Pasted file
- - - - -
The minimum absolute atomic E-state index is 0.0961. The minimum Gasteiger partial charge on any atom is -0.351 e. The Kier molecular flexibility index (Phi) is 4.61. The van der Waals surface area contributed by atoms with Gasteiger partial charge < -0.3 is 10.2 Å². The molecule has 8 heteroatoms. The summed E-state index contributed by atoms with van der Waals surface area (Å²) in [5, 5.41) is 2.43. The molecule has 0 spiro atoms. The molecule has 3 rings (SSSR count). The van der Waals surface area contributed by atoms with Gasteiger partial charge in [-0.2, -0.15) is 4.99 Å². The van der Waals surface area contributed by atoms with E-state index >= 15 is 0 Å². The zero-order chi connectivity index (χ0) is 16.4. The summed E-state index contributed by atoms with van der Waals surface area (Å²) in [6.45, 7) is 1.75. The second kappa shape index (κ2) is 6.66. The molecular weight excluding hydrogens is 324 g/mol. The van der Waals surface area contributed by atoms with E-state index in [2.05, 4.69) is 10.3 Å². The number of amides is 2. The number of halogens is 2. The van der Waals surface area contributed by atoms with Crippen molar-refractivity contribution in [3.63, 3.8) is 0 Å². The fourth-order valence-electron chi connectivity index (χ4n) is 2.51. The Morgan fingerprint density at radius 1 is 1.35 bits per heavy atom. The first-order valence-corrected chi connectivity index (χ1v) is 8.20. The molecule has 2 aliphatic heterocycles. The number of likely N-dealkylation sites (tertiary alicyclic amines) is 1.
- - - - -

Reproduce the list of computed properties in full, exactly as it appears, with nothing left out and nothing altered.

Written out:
The minimum absolute atomic E-state index is 0.0961. The minimum Gasteiger partial charge on any atom is -0.351 e. The Kier molecular flexibility index (Phi) is 4.61. The van der Waals surface area contributed by atoms with Gasteiger partial charge < -0.3 is 10.2 Å². The molecule has 8 heteroatoms. The summed E-state index contributed by atoms with van der Waals surface area (Å²) in [5, 5.41) is 2.43. The molecule has 0 spiro atoms. The molecule has 3 rings (SSSR count). The van der Waals surface area contributed by atoms with Gasteiger partial charge in [-0.2, -0.15) is 4.99 Å². The van der Waals surface area contributed by atoms with E-state index >= 15 is 0 Å². The zero-order chi connectivity index (χ0) is 16.4. The summed E-state index contributed by atoms with van der Waals surface area (Å²) in [6.45, 7) is 1.75. The second kappa shape index (κ2) is 6.66. The molecular weight excluding hydrogens is 324 g/mol. The van der Waals surface area contributed by atoms with E-state index in [2.05, 4.69) is 10.3 Å². The number of amides is 2. The number of halogens is 2. The van der Waals surface area contributed by atoms with Crippen molar-refractivity contribution in [3.63, 3.8) is 0 Å². The fourth-order valence-electron chi connectivity index (χ4n) is 2.51. The Morgan fingerprint density at radius 1 is 1.35 bits per heavy atom. The first-order valence-corrected chi connectivity index (χ1v) is 8.20. The molecule has 2 aliphatic heterocycles. The number of likely N-dealkylation sites (tertiary alicyclic amines) is 1.